BIOTECHNOLOGY: A SOLUTION TO WORLD HUNGER?
Mr. Ingo Potrykus is angry, furious, livid. In fact,
the man's mad as hell.
Potrykus, a Swiss biotechnologist, is the co-inventor
of the so-called golden rice, a rice that has been
genetically altered so that its grains contain beta
carotene, a substance that the human body converts
into vitamin A. According to the United Nations, two
million children risk blindness due to vitamin A
deficiency. The World Health Organization estimates
that severe vitamin A deficiency affects 2.8 million
children under the age of five worldwide.
Considering this data, Dr. Potrykus' work seems worthy
of a Nobel prize, no? But not everyone cheers him on.
Activists, like Greenpeace and Vandana Shiva, remain
steadfastly opposed to genetically modified (GM)
crops, including golden rice, claiming that they won't
put an end to world hunger and could actually worsen
it. Potrykus has declared that those who try to stop
his work on golden rice should stand trial in an
international tribunal for crimes against humanity. In
his viewpoint, opponents of GM crops are directly
responsible for millions of unnecessary deaths in the
Third World when they oppose the use of a technology
that could save the lives of starving children.
Potrykus and his allies claim that golden rice
invalidates all the arguments that have been made
against GM crops. The critics say that GM crops are
genetically modified to contain traits that have no
relevance to the quality or nutritional value of the
plant, like for example herbicide resistance. But
that's not the case with golden rice, developed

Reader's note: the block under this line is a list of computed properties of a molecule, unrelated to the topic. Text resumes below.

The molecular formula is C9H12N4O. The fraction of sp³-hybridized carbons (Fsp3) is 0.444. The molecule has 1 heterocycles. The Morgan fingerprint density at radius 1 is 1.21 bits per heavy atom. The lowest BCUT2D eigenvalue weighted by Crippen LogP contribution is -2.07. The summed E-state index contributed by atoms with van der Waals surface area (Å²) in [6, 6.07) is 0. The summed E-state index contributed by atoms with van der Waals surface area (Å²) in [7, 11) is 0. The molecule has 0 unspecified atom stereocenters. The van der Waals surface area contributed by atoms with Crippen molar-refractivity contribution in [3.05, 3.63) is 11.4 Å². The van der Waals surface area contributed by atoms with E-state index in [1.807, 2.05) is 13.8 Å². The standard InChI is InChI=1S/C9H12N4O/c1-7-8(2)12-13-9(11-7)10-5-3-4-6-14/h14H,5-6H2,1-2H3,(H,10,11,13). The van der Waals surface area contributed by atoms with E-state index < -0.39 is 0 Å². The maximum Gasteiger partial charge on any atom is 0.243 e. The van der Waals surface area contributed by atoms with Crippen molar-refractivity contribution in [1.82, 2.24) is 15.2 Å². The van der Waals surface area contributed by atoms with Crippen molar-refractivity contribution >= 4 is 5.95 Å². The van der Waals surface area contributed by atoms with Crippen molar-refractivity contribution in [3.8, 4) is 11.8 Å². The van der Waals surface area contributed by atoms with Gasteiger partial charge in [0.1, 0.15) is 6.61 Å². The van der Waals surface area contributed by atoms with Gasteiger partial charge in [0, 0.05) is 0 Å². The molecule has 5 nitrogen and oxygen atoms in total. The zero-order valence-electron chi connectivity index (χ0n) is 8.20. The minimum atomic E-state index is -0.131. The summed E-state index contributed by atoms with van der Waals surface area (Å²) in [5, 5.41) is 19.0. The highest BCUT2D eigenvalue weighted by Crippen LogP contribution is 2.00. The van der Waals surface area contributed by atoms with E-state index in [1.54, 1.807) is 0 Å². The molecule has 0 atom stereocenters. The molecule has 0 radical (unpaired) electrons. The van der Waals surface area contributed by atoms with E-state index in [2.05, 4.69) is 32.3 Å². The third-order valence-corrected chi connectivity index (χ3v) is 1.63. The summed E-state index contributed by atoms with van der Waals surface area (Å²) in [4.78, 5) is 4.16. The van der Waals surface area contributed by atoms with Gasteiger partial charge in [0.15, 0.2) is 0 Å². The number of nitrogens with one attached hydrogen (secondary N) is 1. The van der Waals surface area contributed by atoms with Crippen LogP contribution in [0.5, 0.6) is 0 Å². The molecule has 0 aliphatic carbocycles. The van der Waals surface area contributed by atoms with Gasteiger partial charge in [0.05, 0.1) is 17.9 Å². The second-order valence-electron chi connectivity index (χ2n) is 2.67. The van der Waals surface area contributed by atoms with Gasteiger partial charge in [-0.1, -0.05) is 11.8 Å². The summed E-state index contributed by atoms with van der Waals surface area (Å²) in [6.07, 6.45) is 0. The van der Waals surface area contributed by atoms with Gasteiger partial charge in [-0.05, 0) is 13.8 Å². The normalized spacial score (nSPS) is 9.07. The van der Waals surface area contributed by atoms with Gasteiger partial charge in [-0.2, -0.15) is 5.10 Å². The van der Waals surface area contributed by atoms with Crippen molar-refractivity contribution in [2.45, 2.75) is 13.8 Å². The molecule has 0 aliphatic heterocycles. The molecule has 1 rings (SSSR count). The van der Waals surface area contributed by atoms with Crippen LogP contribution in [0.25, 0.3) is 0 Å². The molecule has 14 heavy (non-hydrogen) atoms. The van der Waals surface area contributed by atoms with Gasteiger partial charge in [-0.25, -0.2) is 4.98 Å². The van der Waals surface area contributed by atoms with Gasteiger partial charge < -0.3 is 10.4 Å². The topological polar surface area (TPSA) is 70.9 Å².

specifically and explicitly to improve human
Biotech opponents say that GM crops are developed by
agribusiness corporations that are moved solely by
short-term profit and not by the better interests of
humanity. But Potrykus points out that his golden rice
was developed by European public research institutions
with funding from the Rockefeller Foundation, a
What about intellectual property rights? Don't they
keep the potential benefits of biotech agriculture
from reaching the poor? To get over this hurdle,
Potrykus worked out agreements with all the
corporations that own the dozens of patents that were
being potentially infringed by his work on golden
rice. Advocates of agricultural biotechnology claim
that these agreements demonstrate that the
intellectual property rights enforced by international
agreements like TRIPs, so intensely criticized by the
anti-globalization movement, are not necessarily an
obstacle to improving human welfare.
Will the cost of golden rice place it beyond the reach
of poor small Third World farmers who need it most?
Will it create new forms of dependence? Not at all,
Potrykus and his philanthropic backers will distribute
it for free.
But the activists remain opposed, alleging that this
GM rice is a public relations trojan horse for the
biotech industry. Why do they say that? Potrykus
cannot fathom why, and supposes that his critics have
no legitimate motivations. He and his supporters
reason that perhaps the opposition responds to some
sinister, cynical ideological agenda against science
Let's suppose for a moment that the industry is right
and that the party-pooper environmentalists are wrong,
that GM products are perfectly safe. Will they help
fight world hunger then? In order to answer this
question we must first discuss what causes people to
go hungry in the first place.
Advocates of industrial agriculture and GM foods base
their views on world hunger on a bizarre form of
mathematics that I like to call Malthusian calculus.
In a nutshell: there's too many people and not enough
food, and in the years to come there will be more and
more people. Therefore, agricultural production must
continuously increase if we are to avert a planetary